Researchers Report Progress With Growing Hair
But experts note the findings are preliminary, don't amount to cure for baldness yet
By Randy Dotinga
MONDAY, Oct. 21 (HealthDay News) -- There's new hope for anyone who's bald or balding: Researchers report they're getting closer to the goal of cloning hair cells and coaxing them to grow hair once they're replanted in the scalp.
"We've been able to overcome the first block," said study co-author Angela Christiano, a professor of dermatology and genetics & development at the Center for Human Genetics at Columbia University's College of Physicians & Surgeons in New York City.
For now, the research is in the early stages. Questions about costs and possible side effects remain unanswered, and it's not clear whether the technique will produce the kind of hair that people want in terms of traits like texture.
At issue is the need for a better way to replace hair in people who lose it, including an estimated 50 percent of people over the age of 50 who suffer from hair loss.
There are drugs to help people with hair loss, but they tend to focus on stimulating existing hair follicles to grow longer hairs, Christiano explained. In male-pattern baldness, men still have follicles that grow hair, but they produce "peach fuzz" instead of normal hair.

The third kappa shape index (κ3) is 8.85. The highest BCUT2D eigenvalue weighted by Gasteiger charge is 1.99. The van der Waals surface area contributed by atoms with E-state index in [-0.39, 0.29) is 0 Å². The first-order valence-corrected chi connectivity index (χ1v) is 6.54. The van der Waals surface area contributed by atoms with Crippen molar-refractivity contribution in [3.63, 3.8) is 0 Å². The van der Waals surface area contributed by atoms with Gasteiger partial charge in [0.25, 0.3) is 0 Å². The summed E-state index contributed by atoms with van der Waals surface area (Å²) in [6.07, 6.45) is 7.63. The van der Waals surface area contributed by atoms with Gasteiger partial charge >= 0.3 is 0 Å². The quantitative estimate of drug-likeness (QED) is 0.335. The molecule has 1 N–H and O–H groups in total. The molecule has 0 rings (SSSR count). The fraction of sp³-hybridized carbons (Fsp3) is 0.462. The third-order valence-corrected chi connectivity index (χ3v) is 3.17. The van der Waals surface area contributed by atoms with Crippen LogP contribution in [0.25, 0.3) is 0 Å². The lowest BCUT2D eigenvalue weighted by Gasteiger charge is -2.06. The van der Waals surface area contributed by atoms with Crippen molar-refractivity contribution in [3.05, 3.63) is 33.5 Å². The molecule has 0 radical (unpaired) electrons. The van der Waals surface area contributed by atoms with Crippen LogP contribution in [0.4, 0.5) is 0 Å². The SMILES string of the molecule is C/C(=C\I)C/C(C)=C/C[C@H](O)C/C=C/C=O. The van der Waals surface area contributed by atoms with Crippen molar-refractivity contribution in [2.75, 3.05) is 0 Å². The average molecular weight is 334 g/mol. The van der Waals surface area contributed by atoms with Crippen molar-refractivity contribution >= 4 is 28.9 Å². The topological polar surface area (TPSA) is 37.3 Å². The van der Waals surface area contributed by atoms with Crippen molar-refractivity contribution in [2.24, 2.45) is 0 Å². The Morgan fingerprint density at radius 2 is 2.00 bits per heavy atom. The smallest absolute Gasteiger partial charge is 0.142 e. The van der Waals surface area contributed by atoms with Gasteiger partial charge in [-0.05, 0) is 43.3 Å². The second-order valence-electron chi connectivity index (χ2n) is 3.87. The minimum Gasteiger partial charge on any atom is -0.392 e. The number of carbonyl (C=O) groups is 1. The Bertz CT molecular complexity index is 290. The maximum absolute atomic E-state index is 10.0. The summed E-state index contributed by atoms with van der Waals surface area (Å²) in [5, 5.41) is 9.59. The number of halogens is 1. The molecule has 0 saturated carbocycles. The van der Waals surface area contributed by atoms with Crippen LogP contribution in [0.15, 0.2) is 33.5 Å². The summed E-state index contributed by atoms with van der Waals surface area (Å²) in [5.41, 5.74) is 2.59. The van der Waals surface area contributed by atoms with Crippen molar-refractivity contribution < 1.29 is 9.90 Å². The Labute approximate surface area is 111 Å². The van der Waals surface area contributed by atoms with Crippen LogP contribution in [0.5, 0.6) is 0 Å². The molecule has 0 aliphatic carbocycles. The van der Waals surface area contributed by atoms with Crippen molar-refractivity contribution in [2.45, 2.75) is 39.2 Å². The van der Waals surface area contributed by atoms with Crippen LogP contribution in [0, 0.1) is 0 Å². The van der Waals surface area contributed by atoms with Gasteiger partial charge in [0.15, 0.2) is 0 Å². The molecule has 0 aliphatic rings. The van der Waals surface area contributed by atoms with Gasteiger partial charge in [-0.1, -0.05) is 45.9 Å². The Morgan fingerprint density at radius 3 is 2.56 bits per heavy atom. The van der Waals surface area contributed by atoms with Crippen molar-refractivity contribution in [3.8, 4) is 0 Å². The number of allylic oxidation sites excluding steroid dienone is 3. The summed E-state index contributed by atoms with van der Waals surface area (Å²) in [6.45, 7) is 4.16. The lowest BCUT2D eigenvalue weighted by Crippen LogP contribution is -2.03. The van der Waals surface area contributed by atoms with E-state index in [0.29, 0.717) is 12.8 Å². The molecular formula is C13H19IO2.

There are other treatment options, but they're not much better, one expert added.
"Surgical methods, mainly hair transplants, really just shuffle existing hair around from [the] back of scalp to front of scalp," said Dr. Luis Garza, an assistant professor at Johns Hopkins School of Medicine in Baltimore. "The main challenge is to grow a new hair follicle."
This new approach may also help more than just men with hair loss.
"About 90 percent of women with hair loss are not strong candidates for hair transplantation surgery because of insufficient donor hair," Christiano said in a university news release. "This method offers the possibility of inducing large numbers of hair follicles or rejuvenating existing hair follicles, starting with cells grown from just a few hundred donor hairs. It could make hair transplantation available to individuals with a limited number of follicles, including those with female-pattern hair loss, scarring alopecia and hair loss due to burns."